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Thiamine (By injection)

Treats thiamine deficiency. This medicine is a B vitamin.

What works?

Learn more about the effects of these drugs. The most reliable research is summed up for you in our featured article.

Brand names include
PremierPro RX Thiamine HCl, Thiamine HCl Novaplus
Other forms
By mouth
Drug classes About this
Nutritive Agent
Combinations including this drug

What works? Research summarized

Evidence reviews

Thiamine for prevention and treatment of Wernicke‐Korsakoff syndrome in people who abuse alcohol

Wernicke‐Korsakoff syndrome (WKS) is a disorder of the brain caused by a deficiency of vitamin B1 (thiamine). It is characterised by an acute onset of some or all of an eye movement disorder, lack of voluntary coordination of muscle movement (ataxia) and confusion. Patients may die in the acute phase, and many survivors go on to develop permanent memory impairment. Alcohol abuse is an important cause of WKS, although it is not the only consideration. Heavy drinking may lead to particular problems with uptake of thiamine from the diet.

Insufficient evidence of the efficacy of thiamine for people with Alzheimer's disease

Preclinical and laboratory studies show an effect of thiamine on the release and breakdown of acetylcholine. Some intellectual functions, including attention and memory, are influenced by neurons which release acetylcholine. Cholinergic function is impaired in Alzheimer's disease. It has therefore been hypothesized that thiamine may be beneficial in Alzheimer's disease. Biochemical abnormalities in thiamine‐dependent enzymes have been found in the brains of patients with Alzheimer's disease. The three included randomized controlled trials totaled less than 50 participants and insufficient detail in the results did not allow combination of the data. Thus the review found no evidence of the efficacy of thiamine for people with Alzheimer's disease.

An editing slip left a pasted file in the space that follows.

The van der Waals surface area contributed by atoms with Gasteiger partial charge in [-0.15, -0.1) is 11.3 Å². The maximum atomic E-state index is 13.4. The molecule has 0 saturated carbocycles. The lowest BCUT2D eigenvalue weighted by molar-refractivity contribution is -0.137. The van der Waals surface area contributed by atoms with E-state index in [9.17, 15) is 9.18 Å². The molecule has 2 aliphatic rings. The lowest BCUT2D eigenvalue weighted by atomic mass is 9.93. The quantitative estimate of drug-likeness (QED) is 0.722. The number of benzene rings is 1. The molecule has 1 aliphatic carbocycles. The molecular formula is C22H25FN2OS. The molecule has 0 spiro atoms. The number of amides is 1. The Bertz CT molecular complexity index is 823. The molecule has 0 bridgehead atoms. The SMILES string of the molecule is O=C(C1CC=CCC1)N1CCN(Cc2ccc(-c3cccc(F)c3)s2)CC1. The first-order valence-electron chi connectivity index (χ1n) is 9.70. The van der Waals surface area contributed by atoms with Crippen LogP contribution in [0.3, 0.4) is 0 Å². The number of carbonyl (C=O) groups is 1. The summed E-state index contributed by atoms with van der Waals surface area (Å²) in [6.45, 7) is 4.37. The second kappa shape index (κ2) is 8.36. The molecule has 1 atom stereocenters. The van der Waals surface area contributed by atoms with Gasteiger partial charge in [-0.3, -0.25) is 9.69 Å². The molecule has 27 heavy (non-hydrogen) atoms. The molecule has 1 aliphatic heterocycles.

Effects of thiamine on cardiac function in patients with systolic heart failure: systematic review and metaanalysis of randomized, double-blind, placebo-controlled trials

BACKGROUND: Thiamine is an important micronutrient, and thiamine deficiency is prevalent in patients with congestive heart failure.

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Summaries for consumers

Thiamine for prevention and treatment of Wernicke‐Korsakoff syndrome in people who abuse alcohol

Wernicke‐Korsakoff syndrome (WKS) is a disorder of the brain caused by a deficiency of vitamin B1 (thiamine). It is characterised by an acute onset of some or all of an eye movement disorder, lack of voluntary coordination of muscle movement (ataxia) and confusion. Patients may die in the acute phase, and many survivors go on to develop permanent memory impairment. Alcohol abuse is an important cause of WKS, although it is not the only consideration. Heavy drinking may lead to particular problems with uptake of thiamine from the diet.

Insufficient evidence of the efficacy of thiamine for people with Alzheimer's disease

Preclinical and laboratory studies show an effect of thiamine on the release and breakdown of acetylcholine. Some intellectual functions, including attention and memory, are influenced by neurons which release acetylcholine. Cholinergic function is impaired in Alzheimer's disease. It has therefore been hypothesized that thiamine may be beneficial in Alzheimer's disease. Biochemical abnormalities in thiamine‐dependent enzymes have been found in the brains of patients with Alzheimer's disease. The three included randomized controlled trials totaled less than 50 participants and insufficient detail in the results did not allow combination of the data. Thus the review found no evidence of the efficacy of thiamine for people with Alzheimer's disease.

Vitamin B and its derivatives for diabetic kidney disease

Diabetic kidney disease (DKD) is a disorder which results in excessive protein, mainly albumin, loss in urine. DKD is a major cause of kidney failure and cardiovascular disease in patients with diabetes. Although vitamin B is commonly used in DKD, its effects are unclear. This review included nine studies with a total of 1354 participants. One study reported improvement in urinary albumin levels following use of thiamine. None of the other studies reported improvement in kidney function or reduction in urinary albumin excretion after two to 36 months monotherapy with vitamin B therapy. Vitamin B therapy was reported to well‐tolerated with mild side effects in studies with treatment duration of more than six months. Studies of less than six months duration did not explicitly report adverse events; they reported that the drugs were well‐tolerated without any serious drug related adverse events. All these findings require confirmation in larger studies before they can be accepted as definite.

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